Tuesday, May 08, 2007

Something is Rotten Inside the Five-Sided Puzzle Palace . . .

Part of my service in the Marines involved serving in SAR detachments at MCAS Beaufort and MCAS Iwakuni, and I work as a defense contractor in an acquisition command, so I have some familiarity with these issues.

The HH-47 is a heavy-lift airframe, and is considered for a number of reasons to be utterly unsuited for the SAR mission, mostly due to rotor downwash (which, under less-than-ideal circumstances, could kill a survivor being picked up--and less-than-ideal conditions are the norm in SAR, combat or otherwise). The USMC briefly considered the H-47 and H-53 airframes for the SAR mission in the 1980s, but decided to wait for the Osprey because of these problems--a decision that ultimately led to the demise of the USMC SAR mission, because the HH-46 airframes simply wore out before the Osprey arrived. The Air Force claimed to have a "matrix document" that stated the HH-47 was a medium-lift airframe. Problem is, Defense Daily reported that neither the Office of the Secretary of Defense or the US Air Force has produced any such document. Here are the money quotes from Defense Daily:

“It seems like there may not be a formal written document,” service spokesman Don Manuszewski said. “It may be an understood concept or construct.”

There “may or may not have been a matrix” that defined the classes for the CSAR-X selection panel, one Air Force official said. “There may have been charts depicting concepts for current [and/or] future presentation of each.”

Now, when you have confident assertions that a document exists, followed by those sorts of verbal gymnastics to explain why no one can produce a copy of it, there's something really wrong here.

The procurement process on this one is badly tainted. In procurement, the RFP is everything--it defines the intended product. The USAF ignored the RFP for evaluating operations & support costs--and that is usually the heart of the entire RFP. When this sort of thing happens, it's generally because someone in the procurement office issued the RFP with a winner already in mind, and the RFP itself was window-dressing to (a) cover the fact that there wasn't going to be real competition and (b) get around sole-source acquisition requirements. These things stink when it's a few million dollars for some Congresscritter's campaign donor (thank you, Mr. Cunningham), and they really stink when it's billions of dollars for a major combat system.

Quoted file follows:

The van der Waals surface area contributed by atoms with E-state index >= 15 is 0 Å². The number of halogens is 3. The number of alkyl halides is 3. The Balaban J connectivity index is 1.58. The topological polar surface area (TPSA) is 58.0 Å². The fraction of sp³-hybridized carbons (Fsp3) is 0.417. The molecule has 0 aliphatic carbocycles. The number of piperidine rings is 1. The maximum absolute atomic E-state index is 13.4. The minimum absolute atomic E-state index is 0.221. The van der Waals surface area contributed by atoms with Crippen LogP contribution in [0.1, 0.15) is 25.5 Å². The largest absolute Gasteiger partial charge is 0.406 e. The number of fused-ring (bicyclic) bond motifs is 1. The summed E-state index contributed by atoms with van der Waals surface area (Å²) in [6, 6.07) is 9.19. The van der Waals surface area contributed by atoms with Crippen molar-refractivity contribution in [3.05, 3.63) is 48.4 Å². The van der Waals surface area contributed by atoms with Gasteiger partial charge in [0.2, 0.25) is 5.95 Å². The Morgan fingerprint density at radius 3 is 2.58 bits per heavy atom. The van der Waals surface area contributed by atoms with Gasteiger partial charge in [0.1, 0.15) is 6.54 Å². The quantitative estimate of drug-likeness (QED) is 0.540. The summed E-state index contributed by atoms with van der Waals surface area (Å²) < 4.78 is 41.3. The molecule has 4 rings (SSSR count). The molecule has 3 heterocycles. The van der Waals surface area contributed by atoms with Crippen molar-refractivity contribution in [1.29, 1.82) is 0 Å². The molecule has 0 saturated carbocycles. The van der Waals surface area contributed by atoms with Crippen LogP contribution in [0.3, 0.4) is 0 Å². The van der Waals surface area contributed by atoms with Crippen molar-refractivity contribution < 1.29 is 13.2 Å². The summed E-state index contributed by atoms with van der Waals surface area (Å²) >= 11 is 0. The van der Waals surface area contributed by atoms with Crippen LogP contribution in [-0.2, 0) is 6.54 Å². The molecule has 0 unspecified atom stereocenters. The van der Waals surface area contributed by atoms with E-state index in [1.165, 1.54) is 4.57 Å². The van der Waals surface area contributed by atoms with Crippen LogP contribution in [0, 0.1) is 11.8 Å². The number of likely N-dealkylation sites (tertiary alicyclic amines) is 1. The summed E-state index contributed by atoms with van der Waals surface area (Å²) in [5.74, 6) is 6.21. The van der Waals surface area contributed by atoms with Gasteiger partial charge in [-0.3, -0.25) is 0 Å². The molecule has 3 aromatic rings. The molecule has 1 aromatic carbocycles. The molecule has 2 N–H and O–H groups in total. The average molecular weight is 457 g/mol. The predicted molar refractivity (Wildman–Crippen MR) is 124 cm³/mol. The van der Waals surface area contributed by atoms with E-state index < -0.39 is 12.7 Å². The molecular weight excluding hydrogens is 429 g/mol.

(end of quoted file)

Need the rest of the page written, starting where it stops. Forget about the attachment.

Whenever you have a really questionable procurement decision, it needs to be questioned in detail.

As for the question of "butting in" on the KC-767, that proposal was clearly a ripoff for the taxpayer, as the US government would essentially would have bought the aircraft twice over and not received clear title. The deal simply begged to be investigated. It turned out that there was a lot TO be investigated, and there are a bunch of contracts still be audited because Ms. Darlene Druyun handled them. She got nine months in Club Fed and seven months in a halfway house--she should've gotten ten years in a PMITA prison.

The legislative branch is the one that appropriates money and authorizes its expenditure. McCain--or anyone else in Congress--is not "butting in" when he demands an explanation for some really questionable procurement decisions.

No, the tankers and CSAR birds aren't getting any younger. Maybe the USAF should've thought about that before they decided to engage in really shady procurement efforts that just scream for investigation.

It's worth noting that both of these questionable procurements involve the Boeing Corporation. Once is happenstance. Twice is coincidence. Three or more times is a pattern. Perhaps it's time for the Department of Defense Inspector General, the Defense Contract Audit Service, the Defense Industrial Security Command, and every other regulatory agency within the DoD to take a very close look at Boeing.

No comments: